The farm is surrounded by marginalized and isolated communities and Dr Trouble supports them by buying any surplus lemons and chillies from them – produce they have no use for, but which were introduced to Zimbabwe by the missionaries. The rural tribes each own lemon trees for example, and these lemons are only used for medicinal and cleaning purposes. Rather than let them rot on the floor, we buy the lemons; it is this harvest which is the key ingredient in both our sauces.

Producing the sauce with low intensity farming and putting a remote community at the heart of the business was absolutely key to Dr Trouble’s philosophy. As consumers become increasingly more discerning about the brands they support, we can categorically say that purchasing a Dr Trouble sauce directly helps to support the survival of these rural and remote village communities in Zimbabwe, which means an awful lot to me.

Local people are also employed on-site – ten on a permanent basis and an extra 20 people during lemon and chilli harvesting season. I’m proud that we have given our staff skills for life, teaching them how to painstakingly hand-grade the chillies, test ingredients, hot fill the bottles and run a production line.

Our production methods are unique – for example, the chilli sauce is left to ferment in the African sunshine for at least 100 days before we bottle it. The flavour is intense and I like to say that every jar has 100 days of African sunshine inside it.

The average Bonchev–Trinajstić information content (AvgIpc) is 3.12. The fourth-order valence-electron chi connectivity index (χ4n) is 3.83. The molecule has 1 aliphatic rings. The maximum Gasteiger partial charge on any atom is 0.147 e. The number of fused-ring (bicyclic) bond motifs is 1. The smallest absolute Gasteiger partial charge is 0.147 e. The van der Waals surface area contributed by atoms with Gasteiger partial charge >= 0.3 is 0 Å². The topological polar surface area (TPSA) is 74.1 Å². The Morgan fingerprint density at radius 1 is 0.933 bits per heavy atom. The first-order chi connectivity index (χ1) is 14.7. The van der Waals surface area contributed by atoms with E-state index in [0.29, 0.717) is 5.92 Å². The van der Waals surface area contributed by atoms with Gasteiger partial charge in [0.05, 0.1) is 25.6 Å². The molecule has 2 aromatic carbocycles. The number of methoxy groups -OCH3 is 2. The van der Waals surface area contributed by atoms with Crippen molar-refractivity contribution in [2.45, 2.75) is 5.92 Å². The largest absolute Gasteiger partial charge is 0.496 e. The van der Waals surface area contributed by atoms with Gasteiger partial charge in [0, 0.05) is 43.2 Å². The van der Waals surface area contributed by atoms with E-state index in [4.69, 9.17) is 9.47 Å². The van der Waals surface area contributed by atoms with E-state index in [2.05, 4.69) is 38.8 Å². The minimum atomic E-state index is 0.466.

Charitable partnerships

Another way to adopt more ethical practices is to partner with a charity that genuinely aligns with your business.

By collaborating on a particular project or entering a long-term partnership and highlighting their plight, businesses may become more culturally aware and in turn authentic, which resonates well with consumers. A partnership may even lead to inspiration for another area of business.

As an example, Dr Trouble is collaborating with the International Anti-Poaching Foundation (IAPF) and we have created hand-drawn, limited edition tubes for our sauces with $1.50 from the sale of each bottle being donated to the charity.

IAPF carries out hugely important anti-poaching and conservation initiatives across Southern Africa with its all-female, anti-poaching unit, the Akashinga. Women from marginalized communities are re-educated and trained to become fierce rangers, protecting endangered species – something that’s particularly important to Dr Trouble.

Both Dr Trouble’s and the IAPF’s commitment to change, passion to help those who’ve been marginalized and determination to leave a positive impact on the environment, is what binds the organizations together, creating an authentic partnership with benefits to both parties.

Shift your mindset

In addition to tangible actions, adopting a more ethical approach to your business requires a mindset shift.

By diverting funds from Dr Trouble and launching our Little Peppers Project, which supports 150 local school children, we have something which fits perfectly with our values as a business; along with the anti-poaching patrols and wildlife education programme we fund.

While the financial success of any business is important, it’s imperative to shift your mentality, acknowledge the bigger picture and not only seek success for yourself, but help drive change and support less fortunate people, who rely on you.